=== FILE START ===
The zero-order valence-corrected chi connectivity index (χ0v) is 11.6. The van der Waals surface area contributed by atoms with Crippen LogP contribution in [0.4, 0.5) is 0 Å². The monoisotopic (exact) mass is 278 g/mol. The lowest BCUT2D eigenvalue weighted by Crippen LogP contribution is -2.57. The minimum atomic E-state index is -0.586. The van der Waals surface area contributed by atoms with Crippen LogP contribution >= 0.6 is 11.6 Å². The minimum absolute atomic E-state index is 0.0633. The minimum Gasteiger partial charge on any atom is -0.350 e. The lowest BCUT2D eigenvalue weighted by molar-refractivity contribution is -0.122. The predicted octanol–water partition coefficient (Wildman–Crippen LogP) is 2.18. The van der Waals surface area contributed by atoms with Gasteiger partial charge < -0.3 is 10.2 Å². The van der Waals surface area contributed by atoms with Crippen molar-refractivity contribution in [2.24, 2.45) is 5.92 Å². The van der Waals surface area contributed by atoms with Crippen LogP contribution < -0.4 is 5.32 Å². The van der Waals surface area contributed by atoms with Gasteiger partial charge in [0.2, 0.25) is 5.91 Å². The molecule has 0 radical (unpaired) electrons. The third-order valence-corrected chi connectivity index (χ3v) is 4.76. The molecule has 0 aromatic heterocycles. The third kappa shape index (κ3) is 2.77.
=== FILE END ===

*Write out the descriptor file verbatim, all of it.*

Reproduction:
The zero-order valence-corrected chi connectivity index (χ0v) is 11.6. The van der Waals surface area contributed by atoms with Crippen LogP contribution in [0.4, 0.5) is 0 Å². The monoisotopic (exact) mass is 278 g/mol. The lowest BCUT2D eigenvalue weighted by Crippen LogP contribution is -2.57. The minimum atomic E-state index is -0.586. The van der Waals surface area contributed by atoms with Crippen LogP contribution >= 0.6 is 11.6 Å². The minimum absolute atomic E-state index is 0.0633. The minimum Gasteiger partial charge on any atom is -0.350 e. The lowest BCUT2D eigenvalue weighted by molar-refractivity contribution is -0.122. The predicted octanol–water partition coefficient (Wildman–Crippen LogP) is 2.18. The van der Waals surface area contributed by atoms with Gasteiger partial charge < -0.3 is 10.2 Å². The van der Waals surface area contributed by atoms with Crippen molar-refractivity contribution in [2.24, 2.45) is 5.92 Å². The van der Waals surface area contributed by atoms with Crippen LogP contribution < -0.4 is 5.32 Å². The van der Waals surface area contributed by atoms with Gasteiger partial charge in [0.2, 0.25) is 5.91 Å². The molecule has 0 radical (unpaired) electrons. The third-order valence-corrected chi connectivity index (χ3v) is 4.76. The molecule has 0 aromatic heterocycles. The third kappa shape index (κ3) is 2.77.